On August 21 and 23, 1980 Italian journalist Oriana Fallaci interviewed Deng Xiaoping in Beijing.

It was one of many such exchanges with political figures of such stature, and can be found in her collection Interviews with History and Conversations with Power. The exchange was translated by Shi Yanhua, the former interpreter of Mao Zedong. This edition has been lightly edited for romanization, spacing, and the like.

A shorter summarized version is also available from the Communist Party of China’s online encyclopedia. [1]


Fallaci: Mr. Deng — you once said, in an article you wrote for the Western press, that China is in the grips of a movement that could be called a second revolution. And, indeed, the traveler who arrives in Beijing today, the last days of summer 1980, experiences an almost physical sense of change: no uniforms, no slogans, no abundance of red. And the portraits of Mao Zedong can be counted on the fingers of one hand; up until now, I’ve seen only three, including the one at the entrance to the Forbidden City that looks onto the images of Marx, Engels, Lenin, and Stalin. I’ll use this detail to ask you my first question: will those few portraits of Mao remain, or will they be taken down?

Deng: They will certainly remain. They will always remain, even the one in Tiananmen Square. In the past, there were too many portraits of Chairman Mao; there were so many that instead of being solemn they began to seem banal, even disrespectful, and so we took them down. But… look, Chairman Mao made mistakes, yes. Nonetheless, he was one of the principal founders of the Communist Party of China and the People’s Republic of China. Thus, when we look at his merits together with his mistakes, we think that his mistakes take second place, while his merits take first. And this means that the contribution he made to the Chinese revolution cannot be forgotten and that the Chinese people will always cherish his memory; they will always think of him as one of the founders of the party and of the republic.

Fallaci: Yes, it’s often remarked that today, all the blame is attributed to the Gang of Four: to Jiang Qing, Mao’s widow, and the other three who started the Cultural Revolution. But is that historical fact, Mr. Deng? Someone told me that many Chinese, when talking about the Gang of Four, raise five fingers and reply “Yes, yes — four!” in irritation.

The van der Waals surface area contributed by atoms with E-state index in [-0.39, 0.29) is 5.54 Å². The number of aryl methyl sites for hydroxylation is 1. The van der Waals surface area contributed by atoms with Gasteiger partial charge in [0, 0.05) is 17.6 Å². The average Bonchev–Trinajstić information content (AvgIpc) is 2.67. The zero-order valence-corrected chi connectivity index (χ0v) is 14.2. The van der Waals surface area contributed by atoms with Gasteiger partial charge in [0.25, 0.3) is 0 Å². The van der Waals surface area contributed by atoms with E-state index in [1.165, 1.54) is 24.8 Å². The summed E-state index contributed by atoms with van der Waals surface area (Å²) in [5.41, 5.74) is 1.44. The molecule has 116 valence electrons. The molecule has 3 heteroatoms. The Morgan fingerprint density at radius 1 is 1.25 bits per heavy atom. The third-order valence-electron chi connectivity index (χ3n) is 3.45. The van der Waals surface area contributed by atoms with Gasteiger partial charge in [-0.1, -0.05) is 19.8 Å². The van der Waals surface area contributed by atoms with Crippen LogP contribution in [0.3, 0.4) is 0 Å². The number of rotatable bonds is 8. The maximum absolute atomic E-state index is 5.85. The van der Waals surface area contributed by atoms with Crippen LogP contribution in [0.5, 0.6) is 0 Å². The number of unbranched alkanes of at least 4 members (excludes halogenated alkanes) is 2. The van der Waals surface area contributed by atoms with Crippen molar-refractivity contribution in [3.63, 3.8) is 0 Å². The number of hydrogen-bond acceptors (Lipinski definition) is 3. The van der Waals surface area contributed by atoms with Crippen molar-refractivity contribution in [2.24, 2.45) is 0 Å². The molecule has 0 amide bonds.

Deng: [He smiles]. Well, it seems I must immediately and clearly explain to you the difference between Chairman Mao’s mistakes and the crimes perpetrated by Lin Biao and the Gang of Four. I should remind you that Chairman Mao dedicated most of his life to China, that he saved the party and the revolution in their most critical moments, that, in short, his contribution was so great that, without him, the Chinese people would have had a much harder time finding the right path out of the darkness. We also shouldn’t forget that it was Chairman Mao who combined the teachings of Marx and Lenin with the realities of Chinese history — that it was he who applied those principles, creatively, not only to politics but to philosophy, art, literature, and military strategy. Yes, before the 1960s — or, better, up until the late 1950s — some of Chairman Mao’s ideas were, for the most part, correct. Furthermore, many of his principles brought us victory and allowed us to gain power. Then, unfortunately, in the last few years of his life, he committed many grave errors — the Cultural Revolution, above all. And much disgrace was brought upon the party, the country, the people.

Fallaci: Would you permit me to tweak your answer a bit, Mr. Deng? When you say “Chairman Mao’s ideas,” are you referring to what is often defined as “Mao Zedong Thought”?

Deng: Yes. During the Revolutionary War, when the party was still in Yan’an, we gathered together all the ideas and principles advanced by Mao Zedong; we defined them as “Mao Zedong Thought”; and we decided that this thought would guide the party from that point forward. And that is precisely what happened. But, naturally, Mao Zedong Thought was not created only by Mao Zedong. What I mean is: even though most of the ideas are his, other old revolutionaries also contributed to the formation and the development of those concepts — Zhou Enlai, Liu Shaoqi, Zhu De, to name the most important among them.

Fallaci: And you don’t include yourself in that list?

Deng: I don’t count, but of course I also did my part. If I hadn’t, I wouldn’t be an old revolutionary; I wouldn’t be a veteran. [He laughs]. Then, I was telling you, in the last years of his life Chairman Mao contradicted himself and the good principles that he had established. And unhealthy ideas and incorrect reasoning began to emerge from his behavior and his actions. The most unhealthy idea of all was the idea of the Ultra-Left. Humph! Maybe the fact that he had removed every trace of prudence from his character, or maybe he had lost contact with reality. You know, because of everything he had done for the revolution, he enjoyed great prestige in this country, and as a result he received too much praise, too much flattery. He ended up ignoring even democratic centralism, which is to say, the collective direction that he had always preached. And this was one of his most fatal errors, even though other revolutionaries, in some way, had their share of the responsibility — myself included. And it was thus that the patriarchal method began to develop in him; the life of the Party and the life of the country lost any semblance of normality. As you see, we are still talking about his mistakes.

Fallaci: Yes. And if that’s the case, Mr. Deng, shouldn’t we acknowledge that the mistakes began to emerge much sooner — almost immediately — and that the Great Leap Forward was an error?